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Lawmaker proposes extending oil tax trigger

BISMARCK --Lawmakers and oil industry officials rose Wednesday to lend support for a bill that would extend a tax incentive for industry with an amendment meant to offset the impacts of soft oil prices.

BISMARCK --Lawmakers and oil industry officials rose Wednesday to lend support for a bill that would extend a tax incentive for industry with an amendment meant to offset the impacts of soft oil prices.

“It’s probably the best time to be doing it. We want the industry to keep working,” said Rep. Glen Froseth, R-Kenmare, the bill's prime sponsor.

Members of the House Finance and Taxation Committee received unanimous favorable testimony for House Bill 1437, which would extend what is known as the small oil tax trigger through June 30, 2019. The current tax trigger took effect at the beginning of this month and is set to expire July 1.

The small oil tax trigger kicks in if the price of oil averages below $57.50 per barrel for a month and takes effect on the first day of the following month. It impacts wells completed after the trigger kicks in.

The extraction tax would drop to 2 percent on the first 75,000 barrels of oil produced or first $4.5 million of gross value during the first 18 months after completion.

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A fiscal note for HB1437 estimates that an extension of the small trigger would cause a revenue loss of $280 million during the 2015-17 biennium.

There were 140 active drilling rigs operating in North Dakota as of Wednesday, a decline of nearly 50 since fall.

Froseth’s amendment adds language that would keep the trigger from kicking in under certain circumstances.

The amendment states that if the state’s larger oil tax trigger is enacted, the small one couldn’t be in place at the same time.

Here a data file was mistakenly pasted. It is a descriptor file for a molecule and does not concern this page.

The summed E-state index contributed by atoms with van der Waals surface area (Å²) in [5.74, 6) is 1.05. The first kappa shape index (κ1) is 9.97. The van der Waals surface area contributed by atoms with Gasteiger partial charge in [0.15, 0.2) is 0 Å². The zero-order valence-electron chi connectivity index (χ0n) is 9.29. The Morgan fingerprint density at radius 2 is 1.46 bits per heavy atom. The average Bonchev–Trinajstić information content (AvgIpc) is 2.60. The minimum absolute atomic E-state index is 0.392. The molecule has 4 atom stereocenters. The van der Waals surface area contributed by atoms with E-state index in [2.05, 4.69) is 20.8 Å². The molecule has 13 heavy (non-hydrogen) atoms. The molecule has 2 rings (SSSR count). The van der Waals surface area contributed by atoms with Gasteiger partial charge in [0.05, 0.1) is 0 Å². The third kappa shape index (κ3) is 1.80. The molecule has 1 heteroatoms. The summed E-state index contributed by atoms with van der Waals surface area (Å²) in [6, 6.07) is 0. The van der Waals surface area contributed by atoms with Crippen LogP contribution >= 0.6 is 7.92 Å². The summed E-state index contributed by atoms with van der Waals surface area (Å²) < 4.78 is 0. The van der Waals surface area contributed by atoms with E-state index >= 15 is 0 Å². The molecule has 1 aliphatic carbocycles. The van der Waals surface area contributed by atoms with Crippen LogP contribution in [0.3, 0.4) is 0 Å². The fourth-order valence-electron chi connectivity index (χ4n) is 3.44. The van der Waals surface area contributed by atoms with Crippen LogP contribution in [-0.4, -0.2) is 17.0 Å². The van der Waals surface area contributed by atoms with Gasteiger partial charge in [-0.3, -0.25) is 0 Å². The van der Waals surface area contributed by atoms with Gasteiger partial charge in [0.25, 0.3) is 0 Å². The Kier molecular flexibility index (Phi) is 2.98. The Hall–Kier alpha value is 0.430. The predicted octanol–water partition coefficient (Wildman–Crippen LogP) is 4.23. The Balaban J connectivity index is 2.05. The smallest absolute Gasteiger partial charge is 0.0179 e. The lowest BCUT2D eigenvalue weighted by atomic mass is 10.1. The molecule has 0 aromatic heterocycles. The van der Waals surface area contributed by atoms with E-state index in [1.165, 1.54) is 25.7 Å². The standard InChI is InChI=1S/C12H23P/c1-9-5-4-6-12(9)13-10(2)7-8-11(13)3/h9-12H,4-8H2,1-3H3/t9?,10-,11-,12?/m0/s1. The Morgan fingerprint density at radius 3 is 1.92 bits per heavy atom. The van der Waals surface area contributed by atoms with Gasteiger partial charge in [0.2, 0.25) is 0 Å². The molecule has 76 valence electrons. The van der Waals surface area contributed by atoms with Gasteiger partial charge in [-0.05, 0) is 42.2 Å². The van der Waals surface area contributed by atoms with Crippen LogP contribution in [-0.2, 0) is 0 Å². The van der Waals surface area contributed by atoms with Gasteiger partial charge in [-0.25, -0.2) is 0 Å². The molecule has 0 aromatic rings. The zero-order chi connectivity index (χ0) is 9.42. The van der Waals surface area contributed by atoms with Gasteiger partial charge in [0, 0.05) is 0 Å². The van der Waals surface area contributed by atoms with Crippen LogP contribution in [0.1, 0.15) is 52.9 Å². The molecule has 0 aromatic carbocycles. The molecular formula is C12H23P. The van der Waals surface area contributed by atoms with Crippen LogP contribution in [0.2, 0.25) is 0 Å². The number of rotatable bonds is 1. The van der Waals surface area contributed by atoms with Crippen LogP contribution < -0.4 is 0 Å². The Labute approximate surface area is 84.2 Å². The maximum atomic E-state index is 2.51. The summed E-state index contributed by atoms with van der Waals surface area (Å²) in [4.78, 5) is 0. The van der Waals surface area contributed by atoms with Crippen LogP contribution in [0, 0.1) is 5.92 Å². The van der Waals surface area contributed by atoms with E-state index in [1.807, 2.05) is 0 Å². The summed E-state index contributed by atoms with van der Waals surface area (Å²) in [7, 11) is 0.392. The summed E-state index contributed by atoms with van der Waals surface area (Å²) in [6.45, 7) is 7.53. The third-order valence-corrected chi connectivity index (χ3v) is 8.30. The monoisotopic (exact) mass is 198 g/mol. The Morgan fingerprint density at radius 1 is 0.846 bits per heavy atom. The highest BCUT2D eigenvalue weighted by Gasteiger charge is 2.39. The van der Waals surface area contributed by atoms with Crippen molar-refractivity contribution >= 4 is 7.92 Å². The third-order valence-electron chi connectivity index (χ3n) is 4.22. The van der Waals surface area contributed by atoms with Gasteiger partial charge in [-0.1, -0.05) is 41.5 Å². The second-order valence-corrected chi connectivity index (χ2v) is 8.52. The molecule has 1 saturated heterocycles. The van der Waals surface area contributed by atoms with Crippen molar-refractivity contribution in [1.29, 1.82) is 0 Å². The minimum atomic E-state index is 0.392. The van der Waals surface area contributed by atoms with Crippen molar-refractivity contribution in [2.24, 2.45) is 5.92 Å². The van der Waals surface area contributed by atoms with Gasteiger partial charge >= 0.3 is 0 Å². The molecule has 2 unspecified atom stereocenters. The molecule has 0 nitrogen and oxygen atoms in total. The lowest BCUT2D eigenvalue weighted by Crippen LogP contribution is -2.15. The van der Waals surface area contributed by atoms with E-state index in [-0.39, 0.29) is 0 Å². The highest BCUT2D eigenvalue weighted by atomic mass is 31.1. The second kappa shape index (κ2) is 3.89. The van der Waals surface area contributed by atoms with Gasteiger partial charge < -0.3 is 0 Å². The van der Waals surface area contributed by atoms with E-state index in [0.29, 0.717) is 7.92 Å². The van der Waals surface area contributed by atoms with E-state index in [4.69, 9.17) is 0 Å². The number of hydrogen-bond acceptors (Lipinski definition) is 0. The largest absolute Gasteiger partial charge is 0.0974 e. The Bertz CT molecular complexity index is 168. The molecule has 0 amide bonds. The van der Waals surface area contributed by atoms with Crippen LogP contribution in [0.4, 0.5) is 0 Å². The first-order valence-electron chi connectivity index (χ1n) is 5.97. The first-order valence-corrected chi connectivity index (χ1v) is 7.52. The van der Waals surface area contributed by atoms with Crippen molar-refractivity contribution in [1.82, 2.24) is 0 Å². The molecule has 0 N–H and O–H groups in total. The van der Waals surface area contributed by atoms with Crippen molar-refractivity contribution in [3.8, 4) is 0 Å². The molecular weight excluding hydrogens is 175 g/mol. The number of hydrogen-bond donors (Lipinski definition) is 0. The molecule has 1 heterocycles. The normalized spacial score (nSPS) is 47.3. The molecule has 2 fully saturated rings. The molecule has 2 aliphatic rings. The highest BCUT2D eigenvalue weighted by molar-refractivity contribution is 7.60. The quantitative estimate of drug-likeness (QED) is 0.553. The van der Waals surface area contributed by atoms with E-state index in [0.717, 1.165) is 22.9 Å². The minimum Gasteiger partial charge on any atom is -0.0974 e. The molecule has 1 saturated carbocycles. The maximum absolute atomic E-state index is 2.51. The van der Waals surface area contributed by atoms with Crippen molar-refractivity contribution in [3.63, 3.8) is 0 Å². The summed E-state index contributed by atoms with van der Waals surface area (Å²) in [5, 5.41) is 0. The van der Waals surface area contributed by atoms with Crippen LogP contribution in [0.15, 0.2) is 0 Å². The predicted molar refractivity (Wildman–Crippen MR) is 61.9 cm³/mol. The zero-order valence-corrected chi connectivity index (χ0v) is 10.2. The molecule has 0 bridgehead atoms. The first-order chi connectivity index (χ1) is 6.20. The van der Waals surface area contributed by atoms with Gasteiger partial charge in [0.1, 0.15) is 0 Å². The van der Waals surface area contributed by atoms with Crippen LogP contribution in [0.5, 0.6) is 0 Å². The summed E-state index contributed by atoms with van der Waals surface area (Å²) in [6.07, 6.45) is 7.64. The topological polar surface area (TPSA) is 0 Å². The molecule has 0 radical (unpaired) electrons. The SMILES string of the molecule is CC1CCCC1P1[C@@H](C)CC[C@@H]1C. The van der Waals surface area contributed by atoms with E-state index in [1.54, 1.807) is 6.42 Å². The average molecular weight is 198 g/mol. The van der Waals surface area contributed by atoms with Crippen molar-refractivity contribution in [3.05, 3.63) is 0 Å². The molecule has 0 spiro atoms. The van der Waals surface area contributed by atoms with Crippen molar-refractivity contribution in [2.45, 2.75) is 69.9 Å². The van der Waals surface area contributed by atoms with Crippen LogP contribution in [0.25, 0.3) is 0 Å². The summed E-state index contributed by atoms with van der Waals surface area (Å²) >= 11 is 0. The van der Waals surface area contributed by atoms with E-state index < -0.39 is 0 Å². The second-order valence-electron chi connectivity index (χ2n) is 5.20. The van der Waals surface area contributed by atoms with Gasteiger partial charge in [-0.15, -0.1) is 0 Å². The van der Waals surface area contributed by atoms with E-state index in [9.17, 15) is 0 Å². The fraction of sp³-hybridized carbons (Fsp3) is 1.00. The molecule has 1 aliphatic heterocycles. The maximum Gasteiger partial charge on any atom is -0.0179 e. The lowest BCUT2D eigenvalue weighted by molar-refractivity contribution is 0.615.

The oil triggers are based on the West Texas International benchmark price used in the U.S. determined in Cushing,Okla. The price of WTI was hovering Wednesday at about $50 per barrel.

If the price of oil averages below a set trigger price for a five-month period, the large oil trigger takes effect and the state’s 6.5 percent oil extraction tax is forgiven. This could result in the loss of billions in revenue over the course of a biennium.

The current number for the large trigger is $52.59; it is recalculated annually to account for inflation. All new wells drilled while the large trigger is in place would be exempt for 24 months.

The amendment says that once the large trigger is off, the small trigger couldn’t come on for a minimum of one year. That period of time would allow the state some time to recover, according to John Walstad, legal division director for Legislative Council.

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Sen. Brad Bekkedahl, R-Williston, agreed with Froseth on the importance of the tax trigger. He said with Williston’s workforce consisting of more than 60 percent oil and gas industry workers keeping the activity going through the good times and bad was critical to hub cities’ economies.

“This is an issue of strength in our local economy,” Bekkedahl said. “I see this as a backstop.”

North Dakota Petroleum Council president Ron Ness supported the bill, saying it maintains the status quo and provides consistency for operators.

“The tax structure is what it is. Essentially, we’re all in this together,” Ness said.

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